WASHINGTON, DC - JANUARY 07:  U.S. President Donald Trump speaks to members of the media during a meeting with Prime Minister of Greece Kyriakos Mitsotakis in the Oval Office of the White House January 7, 2020 in Washington, DC. Prime Minister Mitsotakis is expected to discuss various issues with President Trump, including Greece's relations with Turkey.  (Photo by Alex Wong/Getty Images)
Trump's legal team responds to Senate impeachment summons
03:16 - Source: CNN
Washington CNN  — 

When Pat Cipollone steps foot onto the faded blue carpet of the Senate chamber next week, the relative anonymity he has enjoyed for much of his three-decade law career will be stripped away by the glare of cameras and the scrutiny of history.

But President Donald Trump’s White House counsel, who is expected to lead his defense during the country’s third-ever presidential impeachment trial, will have more to confront than the 100 senators serving as jurors. Cipollone will face twin, and perhaps competing, demands on his performance from a President obsessed with production value and from a Senate dynamic that may reward the most measured display.

Trump’s desire for a prime-time-worthy drama to clear his name is set to collide on Tuesday with the reality of a defense helmed by someone with little experience in the spotlight.

A litigator and plaintiff lawyer for much of his career, Cipollone is described by people who know him as always well-prepared and even-keeled – traits that colleagues and friends say will guarantee he arrives on Capitol Hill armed with an airtight legal argument, but that don’t guarantee the kind of telegenic representation Trump has sought in the past or privately said he wants in his trial.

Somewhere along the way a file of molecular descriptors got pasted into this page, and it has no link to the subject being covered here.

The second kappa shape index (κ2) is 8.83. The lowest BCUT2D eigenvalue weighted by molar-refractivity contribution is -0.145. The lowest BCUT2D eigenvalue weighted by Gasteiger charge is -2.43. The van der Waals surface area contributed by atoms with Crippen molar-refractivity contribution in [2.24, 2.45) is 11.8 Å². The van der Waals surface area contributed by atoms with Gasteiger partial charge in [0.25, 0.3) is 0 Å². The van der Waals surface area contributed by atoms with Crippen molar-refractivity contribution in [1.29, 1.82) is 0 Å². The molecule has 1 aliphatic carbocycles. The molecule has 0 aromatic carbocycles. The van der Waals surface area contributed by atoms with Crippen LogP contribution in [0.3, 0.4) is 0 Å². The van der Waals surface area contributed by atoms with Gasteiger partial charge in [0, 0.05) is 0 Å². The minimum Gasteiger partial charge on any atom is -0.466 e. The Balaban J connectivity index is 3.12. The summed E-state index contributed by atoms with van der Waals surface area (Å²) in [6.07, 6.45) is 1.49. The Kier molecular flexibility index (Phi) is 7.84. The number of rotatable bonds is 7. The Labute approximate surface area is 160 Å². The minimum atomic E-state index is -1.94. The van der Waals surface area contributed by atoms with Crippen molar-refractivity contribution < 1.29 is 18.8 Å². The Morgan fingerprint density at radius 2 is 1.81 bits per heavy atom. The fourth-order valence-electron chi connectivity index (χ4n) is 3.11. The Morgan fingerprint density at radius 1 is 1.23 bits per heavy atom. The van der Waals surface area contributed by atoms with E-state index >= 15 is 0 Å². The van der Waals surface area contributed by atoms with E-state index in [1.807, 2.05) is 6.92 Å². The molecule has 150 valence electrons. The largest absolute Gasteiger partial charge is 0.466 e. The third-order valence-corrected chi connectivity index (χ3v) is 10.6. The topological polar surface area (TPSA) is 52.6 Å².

Focusing on substance

While few, if any, lawmakers in either party believe Trump’s symbolic day in court will end with anything but an acquittal, a strong defense from Cipollone and the deputies expected to assist him could bring the trial to an earlier close – especially if the Republicans who are unsure about calling witnesses find that the White House’s arguments settle their remaining questions about the case.

Cipollone has spent weeks preparing for the trial. A rotating cast of House Republicans involved in the lower chamber’s impeachment proceedings have trekked down Pennsylvania Avenue to brief Trump’s lawyers on the case. Aides have choreographed a two-pronged strategy that will feature different supporting characters for the pair of arguments against each article of impeachment, with the supremacy of executive power at the heart of both defenses. And Cipollone has been updating the President regularly about the evolution of his defense.